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River Flyer Recovers From Slow Start : Horse racing: Antley rides him to 1 3/4-length victory over Dare and Go in Hollywood Derby.


Heading into the first turn of Sunday's $400,000 Hollywood Derby, River Flyer was caught five horses wide.

Owner John Mabee and trainer David Hofmans were ready to give up.

"I was scared to death," Mabee said.

Hofmans looked at River Flyer's terrible position and muttered a few salty phrases.

"All I could see was (Chris) Antley's head, and he was back in the saddle," Hofmans said. "I thought the race was over."


By the time the 13-horse field approached the backstretch, Antley had guided River Flyer to the lead and angled him toward the rail.

And River Flyer still had enough left for a 1 3/4-length victory over Dare and Go, with Fadeyev finishing third, another half-length back at Hollywood Park. Tabasco Cat, the Preakness-Belmont winner who went off as a 2-1 favorite in his first run on grass, contended early, but finished eighth.

River Flyer, who ran the 1 1/8-mile race in 1:47 2/5 and paid $10 to win, was supposed to take the lead from the start.

"One of the (assistant) starters eared him down (grabbed him by the ear) in the gate," Mabee said. "I was upset, but then it turned out all right."

River Flyer, winner of four of nine starts before Sunday, including three of four on grass, had run in only one stake. He defeated one horse in a $50,000 ungraded grass race at Bay Meadows at the end of his 2-year-old season.

But his camp was confident Sunday, having paid a $15,000 supplement to enter him in the race. After three months of rest at John and Betty Mabee's Golden Eagle Farm in Ramona this year, River Flyer returned last July at Del Mar. He ran four solid allowance races, including three consecutive victories and a wire-to-wire, 8 1/2-length victory in a 1 1/8-mile grass race at Santa Anita on Nov. 5.

The Mabees and Hofmans thought so much of River Flyer's improvement that they wished he ran in the $1-million Breeders' Cup Mile at Churchill Downs that day. River Flyer was pre-entered for the Mile, but he had no stakes credentials. He was ranked last of the 23 pre-entered horses, and only the first 14 were allowed to run.

"The winner had been telling us how good he was, but we didn't believe it," said trainer Richard Mandella, who turned down the chance to continue training River Flyer this year.

Mandella trained River Flyer as a 2-year-old, when he won one of five starts. But he didn't have room in his barn when the horse arrived at Del Mar this summer. Hofmans and Mandella both train horses for the Mabees.

Dare and Go, a French horse who was saddled for the first time by Mandella, also broke poorly Sunday and was next to last after a half-mile.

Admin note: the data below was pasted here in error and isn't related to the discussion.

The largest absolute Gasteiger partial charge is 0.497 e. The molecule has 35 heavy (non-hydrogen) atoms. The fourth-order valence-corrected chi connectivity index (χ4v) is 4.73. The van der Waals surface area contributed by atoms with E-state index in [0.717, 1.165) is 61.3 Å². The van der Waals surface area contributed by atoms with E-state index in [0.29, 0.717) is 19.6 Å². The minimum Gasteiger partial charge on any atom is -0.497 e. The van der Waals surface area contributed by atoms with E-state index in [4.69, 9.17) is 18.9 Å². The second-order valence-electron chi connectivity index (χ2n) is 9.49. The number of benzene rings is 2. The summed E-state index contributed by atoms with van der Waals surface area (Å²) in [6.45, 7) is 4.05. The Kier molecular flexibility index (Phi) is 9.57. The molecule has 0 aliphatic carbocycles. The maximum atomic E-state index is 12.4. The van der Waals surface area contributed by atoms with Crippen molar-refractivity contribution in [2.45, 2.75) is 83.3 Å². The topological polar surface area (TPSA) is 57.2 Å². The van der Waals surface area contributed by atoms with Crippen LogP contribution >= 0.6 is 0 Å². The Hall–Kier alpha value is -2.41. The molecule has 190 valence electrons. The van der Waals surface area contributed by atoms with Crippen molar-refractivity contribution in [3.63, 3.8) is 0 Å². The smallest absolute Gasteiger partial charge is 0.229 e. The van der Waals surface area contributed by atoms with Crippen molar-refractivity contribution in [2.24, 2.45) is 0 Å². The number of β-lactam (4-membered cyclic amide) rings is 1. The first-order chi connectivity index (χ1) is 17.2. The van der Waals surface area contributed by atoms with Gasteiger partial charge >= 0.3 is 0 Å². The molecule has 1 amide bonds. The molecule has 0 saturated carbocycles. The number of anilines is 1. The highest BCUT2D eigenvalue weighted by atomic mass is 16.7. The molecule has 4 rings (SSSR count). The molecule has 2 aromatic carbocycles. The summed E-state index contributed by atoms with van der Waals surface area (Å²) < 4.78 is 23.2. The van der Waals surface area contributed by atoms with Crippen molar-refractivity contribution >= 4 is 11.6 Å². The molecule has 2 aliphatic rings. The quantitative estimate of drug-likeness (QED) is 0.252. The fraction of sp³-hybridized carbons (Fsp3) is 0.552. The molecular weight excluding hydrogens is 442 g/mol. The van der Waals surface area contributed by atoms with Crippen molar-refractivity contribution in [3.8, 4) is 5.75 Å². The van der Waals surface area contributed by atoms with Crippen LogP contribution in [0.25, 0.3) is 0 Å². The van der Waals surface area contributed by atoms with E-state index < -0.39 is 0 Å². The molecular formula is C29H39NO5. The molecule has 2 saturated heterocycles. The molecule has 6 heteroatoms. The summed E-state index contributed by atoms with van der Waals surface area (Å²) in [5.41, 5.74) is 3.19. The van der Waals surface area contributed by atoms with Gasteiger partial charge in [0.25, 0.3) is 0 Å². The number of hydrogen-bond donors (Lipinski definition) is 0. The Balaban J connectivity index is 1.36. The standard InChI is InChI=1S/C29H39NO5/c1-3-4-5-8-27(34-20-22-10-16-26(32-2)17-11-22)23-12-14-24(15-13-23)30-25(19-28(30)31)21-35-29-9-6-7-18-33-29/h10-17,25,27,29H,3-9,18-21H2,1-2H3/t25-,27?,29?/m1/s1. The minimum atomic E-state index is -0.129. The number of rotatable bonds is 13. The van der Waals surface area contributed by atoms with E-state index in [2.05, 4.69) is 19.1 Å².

"He was flat-footed leaving the gate," Mandella said. "Our plan was to stalk the pace, but that option was taken away after the first eighth of a mile."

Bred by the Mabees, River Flyer is a son of Riverman and Young Flyer, a Flying Paster mare who earned more than $200,000 in Golden Eagle's colors. River Flyer earned $200,000 on Sunday.

Antley rode River Flyer for the first time on Nov. 5.

"He got off to a slow start and still overcame it," Antley said Sunday. "My horse was running comfortably all the way."

At the top of the stretch, Antley looked over his left shoulder and liked what he saw.

"I could see that there were no contenders," he said. "I peeked one more time at the 16th pole, because big mistakes have been made and I didn't want to use the horse any more than I had to."

Antley shook the whip in River Flyer's face, but never used it.

"Believe me, this one is genuine," Antley said.


Southern Wish, claimed for $75,000 by trainer Wally Dollase from Craig Lewis in February, won his second stake this fall by registering a three-length victory over Square Cut in the $250,000 Citation Handicap.

Southern Wish, who needed two pins in his leg to repair a fracture, didn't race for six months after Dollase's claim. Since then, the 5-year-old roan gelding has won three of four starts, including the $150,000 Pomona Handicap at Fairplex Park. Ridden Sunday by Corey Nakatani and carrying 115 pounds, three less than the high-weighted Beneficial, Southern Wish paid $7, running 1 1/4 miles in 2:00 1/5. Southern Wish's owner, Richard Stephen, paid a $10,000 supplemental fee to the Citation.


Rotsaluck, another gelding from the claiming ranks--he ran for $32,000 last year in his first start--held off Marina Park by a half-length to win the $150,000 Hollywood Turf Express. Rotsaluck, ridden by Fernando Valenzuela and trained by Vladimir Cerin, paid $6.60, running 5 1/2 furlongs on grass for his fourth consecutive victory. D'Hallevant finished third and Cool Air, the 8-5 favorite, was fourth.

Horse Racing Notes

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